None of this would have been possible without the continued development of instrumental technologies. Proteins can now be identified routinely using advanced mass spectrometry based methods (e.g. LC-MS/MS for proteomics), and deep-sequencing technologies for DNA and RNA. The development of genetic and cell biological methods has kept pace with developments of molecular and instrumental methods which advanced our understanding of cellular processes at the molecular level in cell biology and medicine tremendously.
Recent research indicates that miRNAs first block translation of their mRNA target and then mediate its decay.
miRNA bind to complementary sequences in the 3’ UTR of multiple target mRNAs, usually resulting in their silencing. It is estimated that miRNAs target ~60% of all genes and are abundantly present in all human cells and are able to repress hundreds of targets each. Experimental results accumulated during the last decade showed that miRNAs are playing significant roles in regulatory mechanisms operating in various organisms, including developmental timing and host-pathogen interactions as well as cell differentiation, proliferation, apoptosis and tumorigenesis.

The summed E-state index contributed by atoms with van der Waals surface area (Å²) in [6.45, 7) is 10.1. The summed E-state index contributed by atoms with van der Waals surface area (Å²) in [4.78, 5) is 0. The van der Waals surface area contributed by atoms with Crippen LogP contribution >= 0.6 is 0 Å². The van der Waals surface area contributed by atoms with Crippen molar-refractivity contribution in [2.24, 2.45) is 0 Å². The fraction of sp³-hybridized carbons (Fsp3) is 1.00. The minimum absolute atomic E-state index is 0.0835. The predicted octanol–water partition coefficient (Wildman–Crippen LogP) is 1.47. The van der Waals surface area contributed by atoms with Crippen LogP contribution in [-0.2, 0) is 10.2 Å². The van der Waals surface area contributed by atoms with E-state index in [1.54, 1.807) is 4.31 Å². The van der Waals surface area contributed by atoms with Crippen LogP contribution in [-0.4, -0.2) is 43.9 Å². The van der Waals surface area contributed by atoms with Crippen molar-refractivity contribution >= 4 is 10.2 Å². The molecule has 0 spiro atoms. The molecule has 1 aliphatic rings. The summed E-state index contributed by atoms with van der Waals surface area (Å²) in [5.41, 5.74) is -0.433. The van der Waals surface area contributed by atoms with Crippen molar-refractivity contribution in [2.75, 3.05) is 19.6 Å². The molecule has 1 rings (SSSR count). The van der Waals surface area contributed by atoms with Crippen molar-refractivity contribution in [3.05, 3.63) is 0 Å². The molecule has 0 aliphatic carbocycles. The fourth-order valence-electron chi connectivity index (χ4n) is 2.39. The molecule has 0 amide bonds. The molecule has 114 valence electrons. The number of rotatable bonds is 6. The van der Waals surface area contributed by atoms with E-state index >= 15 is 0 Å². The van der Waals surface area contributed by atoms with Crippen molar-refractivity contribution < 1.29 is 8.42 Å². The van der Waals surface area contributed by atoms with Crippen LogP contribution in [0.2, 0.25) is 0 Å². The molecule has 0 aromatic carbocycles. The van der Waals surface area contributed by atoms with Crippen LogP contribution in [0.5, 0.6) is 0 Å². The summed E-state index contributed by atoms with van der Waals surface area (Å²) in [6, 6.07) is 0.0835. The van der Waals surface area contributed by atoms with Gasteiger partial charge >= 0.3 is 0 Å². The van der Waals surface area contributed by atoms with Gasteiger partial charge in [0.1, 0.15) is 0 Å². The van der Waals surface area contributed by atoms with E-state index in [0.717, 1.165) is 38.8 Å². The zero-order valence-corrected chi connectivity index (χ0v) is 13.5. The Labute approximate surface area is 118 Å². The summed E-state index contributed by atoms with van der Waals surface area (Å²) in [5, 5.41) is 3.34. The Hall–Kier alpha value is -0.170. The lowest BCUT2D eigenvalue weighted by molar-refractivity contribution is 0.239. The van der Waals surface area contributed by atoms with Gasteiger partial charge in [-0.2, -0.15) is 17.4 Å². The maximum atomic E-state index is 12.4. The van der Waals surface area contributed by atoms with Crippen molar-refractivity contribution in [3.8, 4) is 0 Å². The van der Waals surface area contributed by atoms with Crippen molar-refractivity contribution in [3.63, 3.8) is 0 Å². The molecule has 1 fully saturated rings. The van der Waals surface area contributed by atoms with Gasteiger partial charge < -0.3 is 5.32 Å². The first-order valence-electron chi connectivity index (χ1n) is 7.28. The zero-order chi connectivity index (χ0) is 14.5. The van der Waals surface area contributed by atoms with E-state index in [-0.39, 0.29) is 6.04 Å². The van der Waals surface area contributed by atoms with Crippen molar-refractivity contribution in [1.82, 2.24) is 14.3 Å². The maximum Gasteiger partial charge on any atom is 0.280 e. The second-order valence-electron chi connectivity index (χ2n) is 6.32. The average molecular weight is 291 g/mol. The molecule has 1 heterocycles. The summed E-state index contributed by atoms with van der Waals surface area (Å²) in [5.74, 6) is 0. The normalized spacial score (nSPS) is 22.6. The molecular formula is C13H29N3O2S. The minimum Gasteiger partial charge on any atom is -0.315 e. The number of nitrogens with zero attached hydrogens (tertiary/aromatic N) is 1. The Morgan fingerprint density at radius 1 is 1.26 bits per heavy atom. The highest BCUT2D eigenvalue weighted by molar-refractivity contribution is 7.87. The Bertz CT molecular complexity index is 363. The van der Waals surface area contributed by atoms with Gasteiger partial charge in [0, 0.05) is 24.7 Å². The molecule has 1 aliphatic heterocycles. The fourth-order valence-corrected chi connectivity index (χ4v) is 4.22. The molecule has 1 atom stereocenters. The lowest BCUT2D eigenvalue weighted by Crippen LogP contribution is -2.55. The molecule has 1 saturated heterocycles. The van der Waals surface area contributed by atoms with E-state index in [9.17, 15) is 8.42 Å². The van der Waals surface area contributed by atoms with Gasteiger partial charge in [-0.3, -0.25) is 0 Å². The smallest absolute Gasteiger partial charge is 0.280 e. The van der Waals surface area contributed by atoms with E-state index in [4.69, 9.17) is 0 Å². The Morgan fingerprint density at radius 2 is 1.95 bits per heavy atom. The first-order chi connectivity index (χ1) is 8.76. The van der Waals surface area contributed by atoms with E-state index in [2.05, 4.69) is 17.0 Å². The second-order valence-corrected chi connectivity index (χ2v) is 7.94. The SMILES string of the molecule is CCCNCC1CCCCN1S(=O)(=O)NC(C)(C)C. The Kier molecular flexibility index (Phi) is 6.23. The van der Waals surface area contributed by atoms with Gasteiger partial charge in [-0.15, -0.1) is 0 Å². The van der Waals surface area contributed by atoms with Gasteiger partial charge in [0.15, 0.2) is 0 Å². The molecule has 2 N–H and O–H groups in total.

miRNA are regulatory elements that are coordinatively modulated by multiple effectors when carrying out basic functions, such as single nucleotide polymorphism (SNP), miRNA editing, methylation and regulation of the circadian clock.
The use of modern technologies such as deep-sequencing and mass spectrometry combined with advanced biochemical methods accelerates miRNA research
In recent years, deep sequencing technologies has allowed scientists to discover many more novel miRNAs. This has led to a sharp increase in the number of known miRNAs. Rules for the annotation of miRNAs have been developed as well as a web based database containing a collection of miRNA sequences called miRBase.
This database contains over 15, 000 miRNA gene loci in over 140 species, and over 17,000 distinct mature miRNA sequences. Furthermore the database contains maps of reads from short RNA deep-sequencing experiments to microRNAs which are viewable via web interfaces.
The miRBase database is a searchable database of published miRNA sequences and annotation. Each entry in the miRBase Sequence database represents a predicted hairpin portion of a miRNA transcript that contains information on the location and sequence of the mature miRNA sequence.
Advanced biochemical methods allow for the identification of new miRNAs
The combination of biochemical methods such as immunoprecipitation with sequencing and mass spectrometry based methods and sometimes microarray methods allows researchers now to study an organism at the whole genome level.